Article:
The tumorigenic and mutagenic effects induced by polycyclic aromatic diol epoxides are widely believed to involve the covalent binding of these electrophilic metabolites of polycyclic aromatic hydrocarbons to DNA. Here the relationships between the formation of non-covalent intercalation complexes with DNA, the DNA-catalyzed reaction rates, the formation of tetraols (which constitutes a detoxification pathway) and the level of covalent binding to DNA, are examined critically within the context of available experimental results. When the rates of reaction of the diol epoxide molecules at DNA binding sites dominate over those in the external aqueous solution, the level of covalent binding is independent of the intercalative non-covalent binding (association constant K, M-1) which precedes the covalent binding reaction. However, under conditions in which DNA does not catalyze or enhance the reaction rate of diol epoxide molecules (e.g. at high salt concentrations), or when there are efficient competitive reaction pathways in the solution external to the DNA, the level of covalent binding to DNA is predicted to be directly proportional to K. Since these latter reaction conditions are expected to prevail in a cellular environment, the ability of a given diol epoxide derivative to form intercalative non-covalent complexes with DNA prior to covalent binding should be an important factor in determining the biological activities of these compounds. The experimental conditions which are suitable for testing the relationships between non-covalent intercalative complex formation and covalent binding to DNA in vitro are described.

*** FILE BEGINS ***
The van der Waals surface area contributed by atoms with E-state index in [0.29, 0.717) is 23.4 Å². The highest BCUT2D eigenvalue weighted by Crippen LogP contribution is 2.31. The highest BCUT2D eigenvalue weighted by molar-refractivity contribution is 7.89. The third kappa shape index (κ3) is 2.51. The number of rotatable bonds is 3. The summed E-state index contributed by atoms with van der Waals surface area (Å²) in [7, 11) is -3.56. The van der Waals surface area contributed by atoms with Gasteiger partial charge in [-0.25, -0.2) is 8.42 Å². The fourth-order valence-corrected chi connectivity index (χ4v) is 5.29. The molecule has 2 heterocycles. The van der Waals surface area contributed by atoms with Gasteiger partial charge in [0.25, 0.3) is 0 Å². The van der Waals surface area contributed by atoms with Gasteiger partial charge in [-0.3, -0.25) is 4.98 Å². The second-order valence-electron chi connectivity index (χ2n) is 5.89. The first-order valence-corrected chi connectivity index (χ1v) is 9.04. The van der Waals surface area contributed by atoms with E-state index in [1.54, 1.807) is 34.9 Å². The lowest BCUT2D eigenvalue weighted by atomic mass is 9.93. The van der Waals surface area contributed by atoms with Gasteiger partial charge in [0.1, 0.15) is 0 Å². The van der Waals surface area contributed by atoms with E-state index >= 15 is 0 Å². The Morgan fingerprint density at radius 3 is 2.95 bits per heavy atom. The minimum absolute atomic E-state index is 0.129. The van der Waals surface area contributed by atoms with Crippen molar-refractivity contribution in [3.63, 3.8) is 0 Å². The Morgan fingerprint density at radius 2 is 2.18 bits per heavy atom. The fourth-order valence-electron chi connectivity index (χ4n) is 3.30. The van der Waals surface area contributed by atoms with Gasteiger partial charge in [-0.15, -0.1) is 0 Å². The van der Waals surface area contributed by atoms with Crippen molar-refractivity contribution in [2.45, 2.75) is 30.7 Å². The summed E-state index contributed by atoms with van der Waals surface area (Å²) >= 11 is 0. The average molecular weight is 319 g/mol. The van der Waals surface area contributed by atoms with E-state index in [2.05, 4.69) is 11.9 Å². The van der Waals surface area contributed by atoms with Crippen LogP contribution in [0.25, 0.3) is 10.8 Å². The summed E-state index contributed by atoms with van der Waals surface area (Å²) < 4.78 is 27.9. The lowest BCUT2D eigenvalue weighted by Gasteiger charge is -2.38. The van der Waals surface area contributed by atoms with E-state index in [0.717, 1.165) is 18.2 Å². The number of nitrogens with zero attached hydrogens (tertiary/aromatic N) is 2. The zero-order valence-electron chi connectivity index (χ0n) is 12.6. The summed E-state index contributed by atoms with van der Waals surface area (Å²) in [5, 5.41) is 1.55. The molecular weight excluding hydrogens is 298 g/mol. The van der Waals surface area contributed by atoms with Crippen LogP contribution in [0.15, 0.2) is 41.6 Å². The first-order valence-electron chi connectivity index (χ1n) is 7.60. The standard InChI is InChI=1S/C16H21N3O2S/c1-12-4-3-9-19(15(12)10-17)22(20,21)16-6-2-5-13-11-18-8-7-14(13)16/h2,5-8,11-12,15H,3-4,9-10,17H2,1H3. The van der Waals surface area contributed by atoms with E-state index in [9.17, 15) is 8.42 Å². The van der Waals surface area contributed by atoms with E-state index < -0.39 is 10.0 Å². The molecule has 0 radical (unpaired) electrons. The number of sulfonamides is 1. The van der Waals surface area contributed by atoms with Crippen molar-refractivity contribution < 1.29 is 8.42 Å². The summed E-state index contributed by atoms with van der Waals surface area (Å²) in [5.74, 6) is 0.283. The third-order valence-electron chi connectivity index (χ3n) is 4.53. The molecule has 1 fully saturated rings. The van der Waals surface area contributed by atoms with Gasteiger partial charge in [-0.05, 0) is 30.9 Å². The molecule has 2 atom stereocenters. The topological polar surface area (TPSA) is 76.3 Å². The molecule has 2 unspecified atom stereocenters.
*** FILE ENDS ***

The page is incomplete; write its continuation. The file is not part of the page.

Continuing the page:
ASJC Scopus subject areas
- Cancer Research